The secreted phosphoprotein 1 (SPP1) gene expressed by CD11c+ cells is known to be associated with microglia activation and neuroinflammatory diseases. As most studies rely on mouse models, we investigated these genes and proteins in the cortical brain tissue of older adults and their role in Alzheimer’s disease (AD) and related disorders.
We leveraged protein measurements, single-nuclei, and RNASeq data from the Religious Orders Study and Rush Memory and Aging Project (ROSMAP) of over 1200 samples for association analysis.
Expression of SPP1 and its encoded protein osteopontin were associated with faster cognitive decline and greater odds of common neuropathologies. At single-cell resolution,  integrin subunit alpha X (ITGAX) was highly expressed in microglia, where specific subpopulations were associated with AD and cerebral amyloid angiopathy.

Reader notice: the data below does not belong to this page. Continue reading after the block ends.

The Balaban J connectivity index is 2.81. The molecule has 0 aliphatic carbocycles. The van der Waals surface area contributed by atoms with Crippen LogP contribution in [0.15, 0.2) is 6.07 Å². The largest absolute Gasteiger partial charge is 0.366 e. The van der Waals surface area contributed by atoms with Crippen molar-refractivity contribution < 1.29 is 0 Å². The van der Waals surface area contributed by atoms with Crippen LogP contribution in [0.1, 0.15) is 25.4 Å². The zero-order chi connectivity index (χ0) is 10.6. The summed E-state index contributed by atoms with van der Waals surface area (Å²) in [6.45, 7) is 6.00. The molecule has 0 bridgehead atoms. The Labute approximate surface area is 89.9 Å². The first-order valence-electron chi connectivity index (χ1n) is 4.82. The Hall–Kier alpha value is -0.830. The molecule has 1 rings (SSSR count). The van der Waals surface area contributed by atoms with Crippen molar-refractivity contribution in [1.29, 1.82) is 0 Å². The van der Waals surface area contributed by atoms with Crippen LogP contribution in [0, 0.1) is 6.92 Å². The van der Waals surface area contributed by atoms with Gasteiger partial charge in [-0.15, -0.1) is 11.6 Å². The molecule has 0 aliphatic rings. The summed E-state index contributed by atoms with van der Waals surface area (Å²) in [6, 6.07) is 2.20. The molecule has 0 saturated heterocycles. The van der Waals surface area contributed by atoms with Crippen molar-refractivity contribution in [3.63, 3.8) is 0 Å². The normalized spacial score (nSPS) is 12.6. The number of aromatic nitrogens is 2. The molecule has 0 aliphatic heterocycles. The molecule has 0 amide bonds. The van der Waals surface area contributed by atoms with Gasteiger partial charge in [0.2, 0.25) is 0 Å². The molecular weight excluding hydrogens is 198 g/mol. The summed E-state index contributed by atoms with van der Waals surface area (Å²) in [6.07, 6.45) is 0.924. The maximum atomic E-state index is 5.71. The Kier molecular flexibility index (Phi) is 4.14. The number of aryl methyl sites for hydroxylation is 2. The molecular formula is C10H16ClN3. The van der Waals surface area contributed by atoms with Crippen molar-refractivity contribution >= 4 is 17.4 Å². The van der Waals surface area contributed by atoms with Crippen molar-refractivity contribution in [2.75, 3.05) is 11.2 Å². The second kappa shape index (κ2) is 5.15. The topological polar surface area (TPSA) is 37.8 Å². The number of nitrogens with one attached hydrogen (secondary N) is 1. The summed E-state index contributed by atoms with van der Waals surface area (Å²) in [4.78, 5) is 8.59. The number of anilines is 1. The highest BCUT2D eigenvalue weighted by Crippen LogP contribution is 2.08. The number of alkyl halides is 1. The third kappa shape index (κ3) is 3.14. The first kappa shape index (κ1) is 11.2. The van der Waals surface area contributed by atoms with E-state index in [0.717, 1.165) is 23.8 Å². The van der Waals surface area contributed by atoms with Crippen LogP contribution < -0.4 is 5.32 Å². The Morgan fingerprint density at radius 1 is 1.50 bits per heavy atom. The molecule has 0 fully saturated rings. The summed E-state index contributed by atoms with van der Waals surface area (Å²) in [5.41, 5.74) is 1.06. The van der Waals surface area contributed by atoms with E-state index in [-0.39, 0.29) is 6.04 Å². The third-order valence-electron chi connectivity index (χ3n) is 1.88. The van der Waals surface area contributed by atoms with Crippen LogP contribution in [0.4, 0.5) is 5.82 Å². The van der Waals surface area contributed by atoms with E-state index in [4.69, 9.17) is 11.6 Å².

The study provides evidence of SPP1 and ITGAX association with cognitive decline and common neuropathologies identifying a microglial subset associated with disease.

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This post is Copyright: Katia de Paiva Lopes,
Lei Yu,
Xianli Shen,
Yiguo Qiu,
Shinya Tasaki,
Artemis Iatrou,
Michal Schnaider Beeri,
Nicholas T. Seyfried,
Vilas Menon,
Yanling Wang,
Julie A. Schneider,
Harvey Cantor,
David A. Bennett | September 20, 2023

Wiley: Alzheimer’s & Dementia: Table of Contents